Edward Snowden has uncovered fundamental flaws in Ecuador's foreign policy and international relations. The ongoing saga has angered great governments, started a global manhunt, and divided allies. Hollywood could have scripted this — a sequel to the Assange debacle, a young woman's broken heart, questionable ethics, and dubious convictions. Ecuador is the cinema villain in a black hat, a clumsy diplomatic corps left hanging.
Many of our political scientists, journalists, masters students, and deep thinkers are left embarrassed by the role that Ecuador is playing. How can it be the case that an uncharismatic and dull interviewer, wanted for sexual crimes in Europe yet hiding behind a façade of being a global champion of freedom of information, seems to be calling the shots and running the show in terms of Ecuador's foreign policy? Perhaps the one favour Assange has done us is to demonstrate how dysfunctional the channels of communication are between London, Quito, and Washington.
Snowden travelled from Hong Kong to Russia on the basis of safe passage issued by Ecuador's consul in London, yet Quito had no knowledge of this. It was apparently left to Assange to speak on behalf of the Ecuadorian government. President Rafael Correa, in his weekly broadcast, blamed the series of events partly on the fact that high-profile figures in the foreign ministry such as Nathaly Cely, Ecuadorian ambassador to the U.S., were on vacation in Italy. Correa mentioned the fact that “we looked a bit disorganized” but also insisted Ecuador did not want to be involved in the Snowden case. On June 21, our Foreign Affairs Minister Ricardo Patiño mentioned the Snowden case, before Snowden requested asylum. To me that seems like getting into the Snowden affair without being asked to.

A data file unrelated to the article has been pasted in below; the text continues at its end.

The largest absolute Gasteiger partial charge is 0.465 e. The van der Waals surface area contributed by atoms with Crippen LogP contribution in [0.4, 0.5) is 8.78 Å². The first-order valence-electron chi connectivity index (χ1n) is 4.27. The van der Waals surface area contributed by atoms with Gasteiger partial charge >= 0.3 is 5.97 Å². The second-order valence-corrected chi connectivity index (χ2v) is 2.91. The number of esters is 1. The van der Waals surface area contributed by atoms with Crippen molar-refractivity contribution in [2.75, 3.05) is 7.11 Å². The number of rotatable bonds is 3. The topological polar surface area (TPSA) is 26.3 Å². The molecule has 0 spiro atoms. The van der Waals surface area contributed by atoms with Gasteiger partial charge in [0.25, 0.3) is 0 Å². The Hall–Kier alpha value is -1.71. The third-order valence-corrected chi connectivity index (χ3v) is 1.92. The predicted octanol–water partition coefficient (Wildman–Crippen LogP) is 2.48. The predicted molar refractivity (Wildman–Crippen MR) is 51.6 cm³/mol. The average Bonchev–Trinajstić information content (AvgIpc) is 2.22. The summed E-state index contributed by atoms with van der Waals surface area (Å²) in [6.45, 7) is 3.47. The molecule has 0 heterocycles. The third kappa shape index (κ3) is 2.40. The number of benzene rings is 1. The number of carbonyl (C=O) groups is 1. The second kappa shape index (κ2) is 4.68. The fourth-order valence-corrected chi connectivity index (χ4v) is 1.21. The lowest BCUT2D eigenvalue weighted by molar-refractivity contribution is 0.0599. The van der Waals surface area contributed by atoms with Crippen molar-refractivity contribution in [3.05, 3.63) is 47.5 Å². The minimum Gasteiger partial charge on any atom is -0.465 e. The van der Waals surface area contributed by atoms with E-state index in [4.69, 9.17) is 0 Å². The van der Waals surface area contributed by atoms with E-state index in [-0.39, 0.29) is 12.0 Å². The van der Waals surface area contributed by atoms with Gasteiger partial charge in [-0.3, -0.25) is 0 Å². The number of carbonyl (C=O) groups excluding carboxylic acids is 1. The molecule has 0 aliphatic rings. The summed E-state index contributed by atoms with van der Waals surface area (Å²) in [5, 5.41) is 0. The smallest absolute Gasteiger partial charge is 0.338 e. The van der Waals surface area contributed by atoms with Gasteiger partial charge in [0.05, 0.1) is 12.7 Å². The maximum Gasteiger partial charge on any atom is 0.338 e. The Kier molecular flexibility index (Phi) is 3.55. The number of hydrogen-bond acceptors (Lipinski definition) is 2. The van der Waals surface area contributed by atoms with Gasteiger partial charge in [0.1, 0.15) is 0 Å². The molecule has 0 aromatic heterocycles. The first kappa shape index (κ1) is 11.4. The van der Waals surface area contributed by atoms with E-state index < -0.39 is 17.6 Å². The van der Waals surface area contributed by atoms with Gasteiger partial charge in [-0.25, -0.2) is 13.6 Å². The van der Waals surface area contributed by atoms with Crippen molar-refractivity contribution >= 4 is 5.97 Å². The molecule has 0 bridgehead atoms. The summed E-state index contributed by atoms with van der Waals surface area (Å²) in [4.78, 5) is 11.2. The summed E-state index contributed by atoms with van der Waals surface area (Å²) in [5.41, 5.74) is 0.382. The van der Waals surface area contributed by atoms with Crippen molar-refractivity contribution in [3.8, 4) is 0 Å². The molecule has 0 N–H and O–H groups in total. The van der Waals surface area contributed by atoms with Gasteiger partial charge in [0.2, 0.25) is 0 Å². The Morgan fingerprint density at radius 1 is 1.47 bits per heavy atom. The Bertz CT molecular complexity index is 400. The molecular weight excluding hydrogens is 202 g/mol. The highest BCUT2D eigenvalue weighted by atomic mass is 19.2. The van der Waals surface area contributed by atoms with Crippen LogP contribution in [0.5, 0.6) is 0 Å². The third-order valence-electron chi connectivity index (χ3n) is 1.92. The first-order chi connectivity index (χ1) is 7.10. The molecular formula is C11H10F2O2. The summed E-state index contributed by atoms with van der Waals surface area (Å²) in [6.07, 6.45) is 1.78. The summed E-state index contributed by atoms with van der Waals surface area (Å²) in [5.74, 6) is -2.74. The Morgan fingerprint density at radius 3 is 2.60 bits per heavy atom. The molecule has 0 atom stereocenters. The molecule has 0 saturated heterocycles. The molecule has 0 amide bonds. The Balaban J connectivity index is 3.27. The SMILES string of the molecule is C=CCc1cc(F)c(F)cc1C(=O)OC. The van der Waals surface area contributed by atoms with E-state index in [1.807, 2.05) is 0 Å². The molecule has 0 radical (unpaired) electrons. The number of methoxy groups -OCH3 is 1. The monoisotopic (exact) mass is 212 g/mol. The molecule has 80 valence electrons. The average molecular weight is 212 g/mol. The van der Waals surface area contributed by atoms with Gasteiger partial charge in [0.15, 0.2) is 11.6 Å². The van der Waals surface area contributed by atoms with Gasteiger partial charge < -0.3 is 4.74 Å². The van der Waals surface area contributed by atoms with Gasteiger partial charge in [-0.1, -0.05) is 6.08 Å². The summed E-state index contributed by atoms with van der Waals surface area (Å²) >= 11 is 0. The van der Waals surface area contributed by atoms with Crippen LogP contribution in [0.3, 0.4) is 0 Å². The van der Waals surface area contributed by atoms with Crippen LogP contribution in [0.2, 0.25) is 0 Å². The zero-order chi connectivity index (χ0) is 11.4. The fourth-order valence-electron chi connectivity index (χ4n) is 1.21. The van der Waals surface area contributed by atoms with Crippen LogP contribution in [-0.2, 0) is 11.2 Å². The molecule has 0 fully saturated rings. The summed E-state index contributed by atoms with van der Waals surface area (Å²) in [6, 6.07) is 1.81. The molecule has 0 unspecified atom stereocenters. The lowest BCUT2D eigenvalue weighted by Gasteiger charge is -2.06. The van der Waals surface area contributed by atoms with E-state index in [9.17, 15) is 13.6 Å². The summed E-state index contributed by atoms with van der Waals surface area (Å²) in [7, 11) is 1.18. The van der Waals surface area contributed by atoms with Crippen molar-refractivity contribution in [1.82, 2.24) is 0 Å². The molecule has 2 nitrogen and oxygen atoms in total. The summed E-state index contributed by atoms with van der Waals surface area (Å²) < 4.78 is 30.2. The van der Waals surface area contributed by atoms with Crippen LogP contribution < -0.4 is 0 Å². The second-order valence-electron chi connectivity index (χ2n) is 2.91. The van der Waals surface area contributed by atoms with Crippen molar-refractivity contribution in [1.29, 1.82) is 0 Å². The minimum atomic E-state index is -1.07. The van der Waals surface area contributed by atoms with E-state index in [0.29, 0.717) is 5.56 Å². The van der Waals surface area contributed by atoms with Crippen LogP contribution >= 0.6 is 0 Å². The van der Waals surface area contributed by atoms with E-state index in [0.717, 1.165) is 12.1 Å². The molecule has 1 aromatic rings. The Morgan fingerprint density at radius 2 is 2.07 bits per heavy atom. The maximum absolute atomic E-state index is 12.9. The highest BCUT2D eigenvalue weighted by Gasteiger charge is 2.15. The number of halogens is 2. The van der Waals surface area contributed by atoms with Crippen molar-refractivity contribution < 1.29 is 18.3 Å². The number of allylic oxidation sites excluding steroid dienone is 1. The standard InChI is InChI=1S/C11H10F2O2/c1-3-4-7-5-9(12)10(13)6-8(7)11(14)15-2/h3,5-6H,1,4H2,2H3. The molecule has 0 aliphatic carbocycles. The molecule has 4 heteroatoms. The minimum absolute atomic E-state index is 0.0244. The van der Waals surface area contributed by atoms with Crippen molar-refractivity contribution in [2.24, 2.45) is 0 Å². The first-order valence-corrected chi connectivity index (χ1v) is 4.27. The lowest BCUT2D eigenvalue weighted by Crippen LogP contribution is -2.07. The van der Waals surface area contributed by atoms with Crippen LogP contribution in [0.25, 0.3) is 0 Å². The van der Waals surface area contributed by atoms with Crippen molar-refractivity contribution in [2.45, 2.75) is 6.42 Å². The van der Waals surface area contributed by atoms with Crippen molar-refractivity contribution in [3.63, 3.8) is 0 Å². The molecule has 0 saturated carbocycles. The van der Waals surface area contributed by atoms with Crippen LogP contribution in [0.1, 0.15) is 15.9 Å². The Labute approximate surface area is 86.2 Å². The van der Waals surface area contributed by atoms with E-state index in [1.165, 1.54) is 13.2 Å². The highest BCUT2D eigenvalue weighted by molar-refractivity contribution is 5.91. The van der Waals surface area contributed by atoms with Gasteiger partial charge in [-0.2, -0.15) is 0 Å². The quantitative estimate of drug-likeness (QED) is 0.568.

Ecuador looked to play a major role in a diplomatic crisis and made fools of ourselves in the process. Tuesday night's press briefing at the Foreign Ministry was the icing on the cake. The press corps gathered, anticipating big news about asylum and travel plans, but the "big disclosure" was an allegation of a microphone in our London embassy. Seasoned hacks looked bemused as the non-news was announced. The world is debating huge wire-tapping exposures in Brussels, Paris, Berlin, yet we were summoned to hear about one small microphone? We have to question the government's sense of priorities and proportionality.
Ecuador is showing signs of wanting to play with the big boys. So is an alliance with a media attention-seeker such as Assange and in a a delicate affair such as Snowde´s, really the best way to show the world that we are serious? The one thing we must thank Edward Snowden for is that his manhunt has exposed the inadequacy of Ecuador's foreign affairs machinery and caused embarrassment for Ecuador in the international arena.